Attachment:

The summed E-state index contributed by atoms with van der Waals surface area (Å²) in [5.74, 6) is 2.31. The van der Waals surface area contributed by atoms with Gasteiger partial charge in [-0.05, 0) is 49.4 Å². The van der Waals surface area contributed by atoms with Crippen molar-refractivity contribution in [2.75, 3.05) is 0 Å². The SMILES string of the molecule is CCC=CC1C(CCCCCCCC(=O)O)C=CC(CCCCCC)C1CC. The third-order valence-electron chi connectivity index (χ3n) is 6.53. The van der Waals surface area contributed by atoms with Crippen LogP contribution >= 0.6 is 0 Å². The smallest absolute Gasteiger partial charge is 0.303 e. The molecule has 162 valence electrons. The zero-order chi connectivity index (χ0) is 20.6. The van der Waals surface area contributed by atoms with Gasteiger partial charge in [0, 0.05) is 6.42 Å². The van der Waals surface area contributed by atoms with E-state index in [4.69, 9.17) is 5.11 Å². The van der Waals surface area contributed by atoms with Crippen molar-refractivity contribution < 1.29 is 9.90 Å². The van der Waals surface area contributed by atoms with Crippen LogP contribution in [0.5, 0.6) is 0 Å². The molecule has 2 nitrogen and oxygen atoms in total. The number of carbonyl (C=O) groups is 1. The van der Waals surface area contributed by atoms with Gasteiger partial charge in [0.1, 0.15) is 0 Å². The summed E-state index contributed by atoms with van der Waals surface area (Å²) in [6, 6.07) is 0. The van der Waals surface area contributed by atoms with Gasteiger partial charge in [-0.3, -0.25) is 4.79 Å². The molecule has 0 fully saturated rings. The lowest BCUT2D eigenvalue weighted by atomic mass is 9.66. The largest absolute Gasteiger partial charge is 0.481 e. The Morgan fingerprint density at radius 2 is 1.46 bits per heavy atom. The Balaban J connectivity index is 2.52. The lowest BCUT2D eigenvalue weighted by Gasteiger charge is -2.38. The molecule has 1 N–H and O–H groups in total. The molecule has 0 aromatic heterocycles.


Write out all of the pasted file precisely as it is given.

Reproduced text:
The summed E-state index contributed by atoms with van der Waals surface area (Å²) in [5.74, 6) is 2.31. The van der Waals surface area contributed by atoms with Gasteiger partial charge in [-0.05, 0) is 49.4 Å². The van der Waals surface area contributed by atoms with Crippen molar-refractivity contribution in [2.75, 3.05) is 0 Å². The SMILES string of the molecule is CCC=CC1C(CCCCCCCC(=O)O)C=CC(CCCCCC)C1CC. The third-order valence-electron chi connectivity index (χ3n) is 6.53. The van der Waals surface area contributed by atoms with Crippen LogP contribution >= 0.6 is 0 Å². The smallest absolute Gasteiger partial charge is 0.303 e. The molecule has 162 valence electrons. The zero-order chi connectivity index (χ0) is 20.6. The van der Waals surface area contributed by atoms with Gasteiger partial charge in [0, 0.05) is 6.42 Å². The van der Waals surface area contributed by atoms with E-state index in [4.69, 9.17) is 5.11 Å². The van der Waals surface area contributed by atoms with Crippen molar-refractivity contribution < 1.29 is 9.90 Å². The van der Waals surface area contributed by atoms with Crippen LogP contribution in [0.5, 0.6) is 0 Å². The molecule has 2 nitrogen and oxygen atoms in total. The number of carbonyl (C=O) groups is 1. The van der Waals surface area contributed by atoms with Gasteiger partial charge in [0.1, 0.15) is 0 Å². The summed E-state index contributed by atoms with van der Waals surface area (Å²) in [6, 6.07) is 0. The van der Waals surface area contributed by atoms with Gasteiger partial charge in [-0.3, -0.25) is 4.79 Å². The molecule has 0 fully saturated rings. The lowest BCUT2D eigenvalue weighted by atomic mass is 9.66. The largest absolute Gasteiger partial charge is 0.481 e. The Morgan fingerprint density at radius 2 is 1.46 bits per heavy atom. The Balaban J connectivity index is 2.52. The lowest BCUT2D eigenvalue weighted by Gasteiger charge is -2.38. The molecule has 1 N–H and O–H groups in total. The molecule has 0 aromatic heterocycles.